#14

This is psycho-babble. Happiness is doing the will of God. And, therefore, God does reveal to us his will and the objective Truth. We cannot do God’s will if we cannot know it.

Get out your Catechism.


#15

If by ‘which one’ you are referring to your 4 options, then the answer is none of the above.

The options you pose do misrepresent the church’s authority and position and therefore are false from the get go.

I would agree. I just disagree that what the Church claims to be truth is in fact the best approximation of Truth. :stuck_out_tongue:

Yeah, I used to hold that position for a good 30-40 years :wink:
The thing is, Jesus is the Truth, the Light and the Way.
Most of His teachings are quite clear in scripture for all to see.
For those which are not, He left us the magisterium of the Church to provide further insight. That magisterium for matters of faith and morals is protected by infallibility.

The issues you deem misrepresented by the Church are matters of faith and morals therefore your intellectual opinion on those issues, no matter how well formed by your standards, are incomplete so long as they do not line up with Church teachings.

That was a very, very difficult thing for me to accept in my spiritual journey, but once that set in, the rest flowed rather easily. That infallibility promise from Jesus to his Church is something I could not escape. No matter how much I tried to rationalize and justify my position, the sources of those opinions did not have God’s promise of protection from error. That didn’t mean what I was reading and listening to was flat out wrong, just that it was not the complete truth.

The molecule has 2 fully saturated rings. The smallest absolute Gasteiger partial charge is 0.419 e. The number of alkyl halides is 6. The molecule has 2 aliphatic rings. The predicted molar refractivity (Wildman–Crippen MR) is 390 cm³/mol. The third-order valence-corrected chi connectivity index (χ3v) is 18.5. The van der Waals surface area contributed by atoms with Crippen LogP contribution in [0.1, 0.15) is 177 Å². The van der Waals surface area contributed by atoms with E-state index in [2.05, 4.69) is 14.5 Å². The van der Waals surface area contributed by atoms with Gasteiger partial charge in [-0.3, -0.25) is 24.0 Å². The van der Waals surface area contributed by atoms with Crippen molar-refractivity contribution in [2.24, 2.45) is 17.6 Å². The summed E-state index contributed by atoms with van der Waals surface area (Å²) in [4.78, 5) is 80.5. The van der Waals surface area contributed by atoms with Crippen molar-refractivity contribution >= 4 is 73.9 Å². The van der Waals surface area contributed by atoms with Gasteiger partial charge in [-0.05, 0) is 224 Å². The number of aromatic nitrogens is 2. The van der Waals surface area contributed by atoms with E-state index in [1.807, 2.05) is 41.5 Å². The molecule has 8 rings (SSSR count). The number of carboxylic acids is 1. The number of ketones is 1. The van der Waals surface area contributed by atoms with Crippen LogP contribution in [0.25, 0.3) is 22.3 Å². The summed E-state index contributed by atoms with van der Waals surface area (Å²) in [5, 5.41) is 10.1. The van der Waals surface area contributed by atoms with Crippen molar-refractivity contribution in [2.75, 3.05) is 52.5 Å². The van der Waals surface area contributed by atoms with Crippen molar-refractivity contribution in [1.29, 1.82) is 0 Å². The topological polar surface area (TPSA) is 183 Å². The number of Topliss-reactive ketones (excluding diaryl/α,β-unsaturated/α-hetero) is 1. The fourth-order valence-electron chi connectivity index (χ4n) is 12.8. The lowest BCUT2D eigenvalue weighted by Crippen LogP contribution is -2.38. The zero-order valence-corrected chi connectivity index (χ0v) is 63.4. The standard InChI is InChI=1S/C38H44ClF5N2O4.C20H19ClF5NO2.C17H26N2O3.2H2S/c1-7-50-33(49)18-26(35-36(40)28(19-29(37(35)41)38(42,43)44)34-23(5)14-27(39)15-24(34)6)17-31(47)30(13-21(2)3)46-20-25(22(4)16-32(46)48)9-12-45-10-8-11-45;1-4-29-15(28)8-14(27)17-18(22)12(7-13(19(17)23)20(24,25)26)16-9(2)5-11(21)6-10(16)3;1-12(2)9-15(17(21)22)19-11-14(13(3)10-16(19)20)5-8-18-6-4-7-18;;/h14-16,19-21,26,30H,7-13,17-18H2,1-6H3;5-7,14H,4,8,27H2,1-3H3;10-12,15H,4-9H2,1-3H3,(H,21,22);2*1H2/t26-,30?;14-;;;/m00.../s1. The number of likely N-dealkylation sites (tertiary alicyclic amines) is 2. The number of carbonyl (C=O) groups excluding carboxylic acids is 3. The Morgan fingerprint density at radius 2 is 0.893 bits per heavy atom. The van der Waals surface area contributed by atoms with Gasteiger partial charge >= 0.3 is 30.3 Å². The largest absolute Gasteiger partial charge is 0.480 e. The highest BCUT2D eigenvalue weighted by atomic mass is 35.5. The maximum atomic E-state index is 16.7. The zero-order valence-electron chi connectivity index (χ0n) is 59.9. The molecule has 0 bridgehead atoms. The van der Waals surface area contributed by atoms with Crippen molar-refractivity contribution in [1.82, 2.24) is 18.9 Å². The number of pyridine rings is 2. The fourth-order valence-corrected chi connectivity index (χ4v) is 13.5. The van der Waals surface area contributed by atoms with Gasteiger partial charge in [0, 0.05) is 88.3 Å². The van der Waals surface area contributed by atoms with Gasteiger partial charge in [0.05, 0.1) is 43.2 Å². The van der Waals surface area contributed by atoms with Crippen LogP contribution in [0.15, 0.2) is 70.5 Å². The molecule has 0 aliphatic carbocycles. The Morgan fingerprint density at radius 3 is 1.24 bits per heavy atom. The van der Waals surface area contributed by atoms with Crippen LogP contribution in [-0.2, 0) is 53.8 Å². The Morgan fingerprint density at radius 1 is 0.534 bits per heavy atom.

The thing about the devil one has to keep in mind is that he is the master of deception. He can manipulate words, thoughts, and actions in such a way as to lend the appearance of Truth to those who do not have their guard up. Since the Church cannot deceive or err in matters of faith and morals we Christians must allow those teachings to be our compass. That being the case I shifted my intellectual goal: rather than spend time and energy seeking, finding, and absorbing writings from sources outside the church, I focused entirely on materials from the Church. Boy were those eye-openers!! With prayer and the guidance of the Holy Spirit the fog was lifted and I haven’t bee able to defend my old positions since.